The Cuban Pastry that Built a Legacy in L.A.
Porto’s Bakery | Beatriz Porto
Kneaded: L.A. Bread Stories, celebrates L.A. history, heritage, and communities through the lens of bread.
Porto’s Bakery is an L.A. icon. But who is the family behind the bakery and the creators of the legendary guava cheese pastry—the refugiado? In an interview co-owner of Porto’s Bakery, Beatriz Porto tells us about the start of her family's bakery at their home in Cuba, the important meaning behind the refugiado, and how Porto’s has helped support communities in L.A.
Really the community was the one that supported our household buying our cakes, for friends, families, the whole neighborhood.
TELL US A LITTLE BIT ABOUT YOURSELF.
My name is Beatriz Porto, and I am one of the owners, along with my siblings, of Porto's Cafe. We started Porto’s out of necessity. My mom, Rosa Porto, and dad, Raul Porto, started the small bakery on Sunset and Silver Lake. We kids did what we had to do to support the business, whether it was dishes or learning how to bake. My sister and I became cake decorators just by watching my mother! So becoming this big name wasn't deliberate. I just started helping out my family because that's what you had to do. All of us would come out of school and help every day.
(From left to right) Margarita Porto, Raul Porto Jr., and Betty Porto are the second generation of Portos to run the family business. This photo was taken in 1966 in Cuba and they are posing with cakes made by their mother, Rosa Porto.
Rosa Porto, Raul Porto, and their daughter Margarita Porto standing in front of one of Rosa's cakes.
Founder of Porto's Bakery, Rosa Porto, as a young girl living in Cuba.
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How did Porto's Bakery get started?
We lived in Cuba when we started. In 1962, our family presented papers to leave the country. It was a difficult time because both my parents were fired from their jobs. Prior they had made very good salaries, and then we went from that to making zero dollars. Our neighbor told my mother, “Hey, you got to start making those cakes that you make for your kids, for everybody else, because you need to make some money”. My mother was a talented baker—she was self-taught and so that is how we got started. But money was illegal, and you were not supposed to have a private enterprise. Every day, my mother ran the risk of being caught and going to jail for 25 years. We were lucky enough to live in a neighborhood where our neighbors would tell us when the secret police were coming. Through the backyard, my mother would quickly get everything (baking supplies) out of the house. She was doing that until we left for the United States in 1971.
Really the community was the one that supported our household buying our cakes, for friends, families, the whole neighborhood. So finally in 1971, we were able to come to Los Angeles and again, I found out that friends and family were here! There was a large Cuban community from our town so when they found out she was in Los Angeles the orders started. She was here only a month when she made her first wedding cake.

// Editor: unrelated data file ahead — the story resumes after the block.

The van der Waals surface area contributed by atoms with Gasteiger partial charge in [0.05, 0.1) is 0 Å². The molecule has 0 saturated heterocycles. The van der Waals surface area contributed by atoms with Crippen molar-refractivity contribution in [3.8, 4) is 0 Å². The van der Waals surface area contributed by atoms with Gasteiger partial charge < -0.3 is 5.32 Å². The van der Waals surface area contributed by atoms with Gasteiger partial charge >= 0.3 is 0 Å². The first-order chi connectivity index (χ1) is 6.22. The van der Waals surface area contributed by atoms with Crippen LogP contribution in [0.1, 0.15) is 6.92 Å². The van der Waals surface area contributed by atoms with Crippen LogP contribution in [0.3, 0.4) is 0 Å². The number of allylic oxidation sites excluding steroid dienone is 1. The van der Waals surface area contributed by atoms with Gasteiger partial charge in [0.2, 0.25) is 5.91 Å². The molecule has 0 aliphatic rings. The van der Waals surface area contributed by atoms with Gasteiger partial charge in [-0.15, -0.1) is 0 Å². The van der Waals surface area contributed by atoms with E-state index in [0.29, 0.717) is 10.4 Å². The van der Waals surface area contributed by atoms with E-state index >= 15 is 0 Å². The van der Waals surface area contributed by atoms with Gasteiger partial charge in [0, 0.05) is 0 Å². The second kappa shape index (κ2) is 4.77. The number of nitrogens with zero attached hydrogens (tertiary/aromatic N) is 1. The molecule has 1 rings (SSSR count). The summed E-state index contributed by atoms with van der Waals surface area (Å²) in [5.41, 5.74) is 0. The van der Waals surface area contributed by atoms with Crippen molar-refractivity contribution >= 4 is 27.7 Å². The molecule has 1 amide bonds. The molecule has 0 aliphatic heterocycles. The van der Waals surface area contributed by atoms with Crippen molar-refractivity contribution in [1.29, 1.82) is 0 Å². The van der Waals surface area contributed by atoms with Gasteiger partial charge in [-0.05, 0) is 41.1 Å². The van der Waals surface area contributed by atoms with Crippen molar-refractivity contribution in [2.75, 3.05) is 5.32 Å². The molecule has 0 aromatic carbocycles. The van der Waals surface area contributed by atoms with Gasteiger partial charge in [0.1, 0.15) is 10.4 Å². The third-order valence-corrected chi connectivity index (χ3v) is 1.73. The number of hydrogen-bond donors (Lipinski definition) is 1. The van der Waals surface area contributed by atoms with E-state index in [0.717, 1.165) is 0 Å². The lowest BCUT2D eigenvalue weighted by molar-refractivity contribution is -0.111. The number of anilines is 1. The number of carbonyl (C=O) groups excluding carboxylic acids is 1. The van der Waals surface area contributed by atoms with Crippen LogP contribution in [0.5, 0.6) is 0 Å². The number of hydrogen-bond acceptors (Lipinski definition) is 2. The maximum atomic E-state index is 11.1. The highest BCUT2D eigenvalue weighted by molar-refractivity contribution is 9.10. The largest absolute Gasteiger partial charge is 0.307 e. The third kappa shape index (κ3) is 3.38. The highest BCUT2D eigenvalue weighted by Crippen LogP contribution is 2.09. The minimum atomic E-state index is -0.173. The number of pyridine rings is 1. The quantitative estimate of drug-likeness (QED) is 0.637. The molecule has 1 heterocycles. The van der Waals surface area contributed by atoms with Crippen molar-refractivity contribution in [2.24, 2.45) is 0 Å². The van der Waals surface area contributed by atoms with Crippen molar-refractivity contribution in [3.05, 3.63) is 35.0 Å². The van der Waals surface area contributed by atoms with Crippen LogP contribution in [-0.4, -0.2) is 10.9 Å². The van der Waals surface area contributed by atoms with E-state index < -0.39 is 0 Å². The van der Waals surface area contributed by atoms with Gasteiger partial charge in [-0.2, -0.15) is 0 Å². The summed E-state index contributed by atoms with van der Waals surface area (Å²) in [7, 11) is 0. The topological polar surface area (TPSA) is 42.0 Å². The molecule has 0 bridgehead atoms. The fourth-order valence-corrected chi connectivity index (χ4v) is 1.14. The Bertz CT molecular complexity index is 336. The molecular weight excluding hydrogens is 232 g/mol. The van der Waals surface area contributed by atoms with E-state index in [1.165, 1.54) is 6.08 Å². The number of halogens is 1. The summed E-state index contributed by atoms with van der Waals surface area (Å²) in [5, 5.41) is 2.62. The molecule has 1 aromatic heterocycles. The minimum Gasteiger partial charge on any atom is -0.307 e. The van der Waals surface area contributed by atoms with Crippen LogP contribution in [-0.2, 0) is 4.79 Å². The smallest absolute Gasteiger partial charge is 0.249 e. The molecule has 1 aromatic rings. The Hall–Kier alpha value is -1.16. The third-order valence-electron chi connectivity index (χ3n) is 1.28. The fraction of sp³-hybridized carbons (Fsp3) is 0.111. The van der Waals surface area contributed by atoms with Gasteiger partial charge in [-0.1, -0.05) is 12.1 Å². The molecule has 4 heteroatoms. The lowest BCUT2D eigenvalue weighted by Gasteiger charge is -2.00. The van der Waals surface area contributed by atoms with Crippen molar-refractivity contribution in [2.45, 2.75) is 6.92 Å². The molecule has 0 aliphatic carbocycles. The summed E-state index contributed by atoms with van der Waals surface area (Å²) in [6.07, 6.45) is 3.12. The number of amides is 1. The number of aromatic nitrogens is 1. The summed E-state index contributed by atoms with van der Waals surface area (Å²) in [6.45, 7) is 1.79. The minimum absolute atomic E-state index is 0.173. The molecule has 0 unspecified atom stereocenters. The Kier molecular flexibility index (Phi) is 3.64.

So she went from Cuba baking illegally to the U.S. baking out of her home again. My brother says she never went to bed because she would have to make three wedding cakes every weekend. That means she was baking all night long. And sometimes we would go to the movies and come back and she was still baking. She would put baking sheets on our beds, to cool the cakes because she didn't have enough room. Then she realized that there's not enough space she needed to rent the place to bake. That's exactly what she did. In 1976, she opened her first little 300 square foot bakery on Sunset and Silver Lake.
(From left to right) Raul Sr., Margarita, Rosa, Betty, and Dolores Porto (Raul Sr.’s mother), photographed in 1976 outside the original Porto's Bakery located in Silver Lake, California.
Beatriz Porto (in front of the counter) and Margarita Porto, photographed inside the original Porto's Bakery in 1976.
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Can you tell me a little bit about the communities you serve?
In the beginning, at the Sunset and Silver Lake location, we were surrounded by friends and family. So it was a great place to be. Mind you, over the years, we changed menus to serve the Mexican community. We had a Mexican baker who started to teach my brother how to make conchas and we still sold all the Cuban cakes and goodies my mother made, but we also were serving the community. We understood that there was a community we were at. Whatever was needed was what we were making.